"When I was shipped back, I thought I was OK, and I was. I'm a medical professional. I understand these things, so I get out in New Jersey and LeeAnn comes down to meet me and we get this hotel room suite down there for a couple of days, and I remember walking into the bathroom and turning on the water in the sink, and just staring at it, and I told LeeAnn … 'You know that's a miracle to half the world out there,' and she just looked at me and said, ‘What is a miracle? … and all I said was running hot water."

"One night she found me just sitting in the living room in a chair … wasn't watching TV … wasn't reading … I was just sitting there in the dark looking out the window at all the lights."

The only lights of the Afghan nights came with bullets attached.

"And then it happened … in the cereal aisle no less. I just froze, just froze, and when LeeAnn came and finally found me I was just standing there and all I could say over and over was … “Look at all the cereal, look at all the cereal.'"

"You know Don, there was a medic friend of mine, one of my guys, that when he got back to America, he wouldn't walk on the grass … couldn't walk on the grass anymore, was afraid of walking on the grass … and it was because you couldn't in Afghanistan because there were millions of land mines buried underneath it, so he couldn't walk on his own grass for a long time … for me it was the cereal aisle … "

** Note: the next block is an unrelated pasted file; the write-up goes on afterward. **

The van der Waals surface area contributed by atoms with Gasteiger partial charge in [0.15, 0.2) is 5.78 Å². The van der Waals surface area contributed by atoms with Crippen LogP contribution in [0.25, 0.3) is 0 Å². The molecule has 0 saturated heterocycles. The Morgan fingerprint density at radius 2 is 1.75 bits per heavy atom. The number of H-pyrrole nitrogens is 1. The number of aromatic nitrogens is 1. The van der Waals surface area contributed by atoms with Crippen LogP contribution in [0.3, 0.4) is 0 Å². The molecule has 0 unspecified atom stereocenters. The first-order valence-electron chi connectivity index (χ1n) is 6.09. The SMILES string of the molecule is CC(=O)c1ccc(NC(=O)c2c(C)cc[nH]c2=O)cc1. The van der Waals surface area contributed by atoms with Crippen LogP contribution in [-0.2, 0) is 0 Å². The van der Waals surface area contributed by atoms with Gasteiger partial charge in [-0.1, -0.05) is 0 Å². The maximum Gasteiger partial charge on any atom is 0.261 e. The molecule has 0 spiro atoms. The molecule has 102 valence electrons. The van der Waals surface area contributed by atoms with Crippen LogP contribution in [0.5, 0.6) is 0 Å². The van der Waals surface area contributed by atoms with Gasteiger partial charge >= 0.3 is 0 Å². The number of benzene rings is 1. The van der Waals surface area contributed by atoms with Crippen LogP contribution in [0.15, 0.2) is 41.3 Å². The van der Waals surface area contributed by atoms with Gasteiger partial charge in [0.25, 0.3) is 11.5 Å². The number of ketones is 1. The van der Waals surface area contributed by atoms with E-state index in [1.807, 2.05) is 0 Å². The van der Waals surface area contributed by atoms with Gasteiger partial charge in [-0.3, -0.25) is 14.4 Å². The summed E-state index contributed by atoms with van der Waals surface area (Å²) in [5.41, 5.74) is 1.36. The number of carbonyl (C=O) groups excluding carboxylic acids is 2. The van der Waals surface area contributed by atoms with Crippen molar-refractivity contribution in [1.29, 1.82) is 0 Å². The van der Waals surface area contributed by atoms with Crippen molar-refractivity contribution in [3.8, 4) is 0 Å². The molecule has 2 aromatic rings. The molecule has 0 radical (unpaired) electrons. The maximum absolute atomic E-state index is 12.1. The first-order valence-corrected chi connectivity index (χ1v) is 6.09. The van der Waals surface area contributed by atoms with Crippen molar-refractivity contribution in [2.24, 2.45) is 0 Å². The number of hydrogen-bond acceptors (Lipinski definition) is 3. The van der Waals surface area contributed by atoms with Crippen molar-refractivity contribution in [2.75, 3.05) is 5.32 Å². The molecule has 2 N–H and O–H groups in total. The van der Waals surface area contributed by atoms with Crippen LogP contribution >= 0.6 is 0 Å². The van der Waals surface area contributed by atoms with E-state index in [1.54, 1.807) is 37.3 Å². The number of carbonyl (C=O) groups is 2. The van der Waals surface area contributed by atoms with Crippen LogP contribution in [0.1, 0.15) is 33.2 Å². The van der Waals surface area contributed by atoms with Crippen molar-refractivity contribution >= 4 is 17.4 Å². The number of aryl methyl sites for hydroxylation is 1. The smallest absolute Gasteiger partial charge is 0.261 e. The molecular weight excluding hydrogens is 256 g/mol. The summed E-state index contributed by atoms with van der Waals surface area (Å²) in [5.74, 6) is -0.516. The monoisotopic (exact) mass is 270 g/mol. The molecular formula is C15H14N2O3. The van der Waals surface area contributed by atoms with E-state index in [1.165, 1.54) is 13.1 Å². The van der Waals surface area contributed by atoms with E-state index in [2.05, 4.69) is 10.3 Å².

The lucky ones leave the battlefield.

But it is the war that never leaves them.

"Remember when the music … "

For about two hours D. Mac and I floated around the lake, saw a bunch of fish on the fish finding thing, he threw some at them, but even when he cast to a large hump, he talked, talked of the lake.

His safe place.

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"I was home maybe a week, not even, and I was out and on this lake.  That first year back I bet I was out here probably 30 times, easy.  Mostly came alone, unusual for me, normally I like to fish with my boys, with my wife, or my friends. That year I came mostly alone."

"Did you fish?"

"Some."

"Didn't think so."

Here's the importance of that statement … Dr. Mac is a fish … being on the water is in his being.  To go out there and fish, "some" like today means it is not a fishing trip at all, it's a finding trip … finding yourself.